Sepp Blatter won a fifth term as FIFA president, while people around the world called for him to resign. The soccer organization has been rocked this week by arrests and corruption charges.
The 65th FIFA annual congress took place in Zurich, Switzerland. It is the same city where U.S. and Swiss authorities arrested senior FIFA officials at their luxury hotel two days ago.
An official casts his ballot in the vote to decide on the FIFA presidency in Zurich, Switzerland, May 29, 2015.
The voting went beyond the first round before Mr. Blatter’s only opponent, Prince Ali bin al Hussein of Jordan, gave up and said Mr. Blatter had won. The U.S. and European organizations backed Prince Ali and had called for change at the top of FIFA.
The 79-year-old Mr. Blatter has been the leader of FIFA since 1998. Several current vice-presidents under Mr. Blatter are among the 14 officials charged with corruption. The U.S. government says the crimes date back 24 years. Mr. Blatter says he did not do anything wrong, and he has not been charged with any crimes.
After winning the vote, Mr. Blatter said, “I am not perfect, nobody is perfect.” He added that he “takes the responsibility to bring back FIFA.”
Calls for Blatter to step down
In Berlin before the vote, Britain’s Prime Minister David Cameron called for Mr. Blatter to step down, saying “the sooner that happens the better." Mr. Cameron said, “you cannot have accusations of corruption at this level and on this scale in this organization and pretend that the person currently leading it is the right person to take it forward.”
Two major European football associations also had called on Mr. Blatter to resign before Friday’s election. But he refused to do so. Instead, Mr. Blatter called for unity among the FIFA members and he promised to work to overcome the group’s problems if he is re-elected.
Russian President Vladimir Putin criticized the U.S. corruption case. In televised comments he said that the case is an attempt by the U.S. to spread its legal control to other countries. American law says that if some part of the crime took place in the United States, then U.S. officials can arrest foreign citizens involved in those crimes.
Mr. Putin also said it was an “obvious attempt” by the U.S. to prevent Mr. Blatter’s reelection as FIFA president. Russia supports Mr. Blatter as head of FIFA.
More investigations on FIFA ahead
The U.S. Justice Department charged 14 people with racketeering, wire fraud and money laundering, among other offenses. All of these crimes, officials say go back to 1991. The defendants are alleged to have paid well over $150 million in bribes and kickbacks. They made those payments so they could get media and marketing rights to international soccer tournaments.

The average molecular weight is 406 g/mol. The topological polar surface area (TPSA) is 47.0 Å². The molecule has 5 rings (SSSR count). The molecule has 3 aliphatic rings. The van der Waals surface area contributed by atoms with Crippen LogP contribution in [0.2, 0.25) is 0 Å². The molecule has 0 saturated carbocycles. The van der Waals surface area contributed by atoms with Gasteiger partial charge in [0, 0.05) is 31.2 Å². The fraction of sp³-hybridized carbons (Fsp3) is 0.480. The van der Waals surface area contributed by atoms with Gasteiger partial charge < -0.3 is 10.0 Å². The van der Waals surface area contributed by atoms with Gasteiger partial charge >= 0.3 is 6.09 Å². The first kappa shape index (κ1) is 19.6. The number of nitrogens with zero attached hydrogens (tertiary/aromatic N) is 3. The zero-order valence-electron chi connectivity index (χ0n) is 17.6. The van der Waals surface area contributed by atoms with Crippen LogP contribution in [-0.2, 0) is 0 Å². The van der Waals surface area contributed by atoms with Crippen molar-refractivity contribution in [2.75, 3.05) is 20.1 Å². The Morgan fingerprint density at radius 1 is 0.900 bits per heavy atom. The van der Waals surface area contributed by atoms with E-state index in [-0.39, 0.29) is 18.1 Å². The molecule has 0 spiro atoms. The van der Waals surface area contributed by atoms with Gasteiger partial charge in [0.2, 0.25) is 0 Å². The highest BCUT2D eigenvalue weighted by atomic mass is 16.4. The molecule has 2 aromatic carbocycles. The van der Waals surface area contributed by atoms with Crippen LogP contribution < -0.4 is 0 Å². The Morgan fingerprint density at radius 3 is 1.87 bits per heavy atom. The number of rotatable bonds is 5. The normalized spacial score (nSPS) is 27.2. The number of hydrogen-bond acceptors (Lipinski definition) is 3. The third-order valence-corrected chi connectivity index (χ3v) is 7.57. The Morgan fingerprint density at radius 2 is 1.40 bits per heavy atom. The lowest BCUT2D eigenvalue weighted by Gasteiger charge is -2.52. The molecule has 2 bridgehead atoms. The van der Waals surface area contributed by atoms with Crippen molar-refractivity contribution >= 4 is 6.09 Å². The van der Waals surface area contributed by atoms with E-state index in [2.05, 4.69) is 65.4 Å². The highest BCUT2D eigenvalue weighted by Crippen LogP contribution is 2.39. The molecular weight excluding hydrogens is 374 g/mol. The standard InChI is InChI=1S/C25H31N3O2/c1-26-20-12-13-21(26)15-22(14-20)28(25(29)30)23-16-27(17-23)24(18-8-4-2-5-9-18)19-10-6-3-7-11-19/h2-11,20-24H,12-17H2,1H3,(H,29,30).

A combination of file pictures made on May 27, 2015 shows Fifa officials (LtoR, from upper row) Rafael Esquivel, Nicolas Leoz, Jeffrey Webb, Jack Warner, Eduardo Li, Eugenio Figueredo and Jose Maria Marin
In addition to the U.S. case, Swiss authorities are conducting a separate investigation. They are looking into charges connected to the awarding of the 2018 World Cup to Russia and 2022 World Cup to Qatar.
Germany's Justice Minister Heiko Maas spoke to the German daily Bild on Friday. He said those World Cup decisions can't stand if it turns out that votes were bought. Qatar said its bid for the World Cup was done with “integrity.”
Britain’s Serious Fraud Office said Friday it is examining information about possible corruption at FIFA. But it has not begun a formal criminal investigation. The United Nations is reviewing its partnerships with FIFA following the corruption reports, a U.N. spokesman said Thursday.
Businesses to review sponsorships
Meanwhile, business sponsors are saying they might pull their support of the soccer organization. The credit card company Visa issued a statement expressing “profound” disappointment. Without reforms, Visa said, the company would look at its sponsorship of FIFA.
Coca-Cola said it has repeatedly expressed concerns about the allegations. It said it expects FIFA to thoroughly examine the issues. Adidas called on the soccer organization to “follow transparent compliance standards in everything they do.” Budweiser and McDonald’s also are reconsidering their sponsorships.
I’m Anne Ball.
Anne Ball reported and wrote this story. Hai Do was the editor.
Words in This Story
corruption – n. dishonest or illegal behavior especially by powerful people
luxury – adj. situation of wealth and great comfort
racketeering –n. crime of making money through illegal activities
wire fraud –n. crime of stealing money by using computers, telephones, etc.
money laundering –n. hiding the origins of illegally obtained money
alleged –adj. accused of having done something illegal but not yet proven guilty
bribe – n. something valuable, like money, given to get someone to do something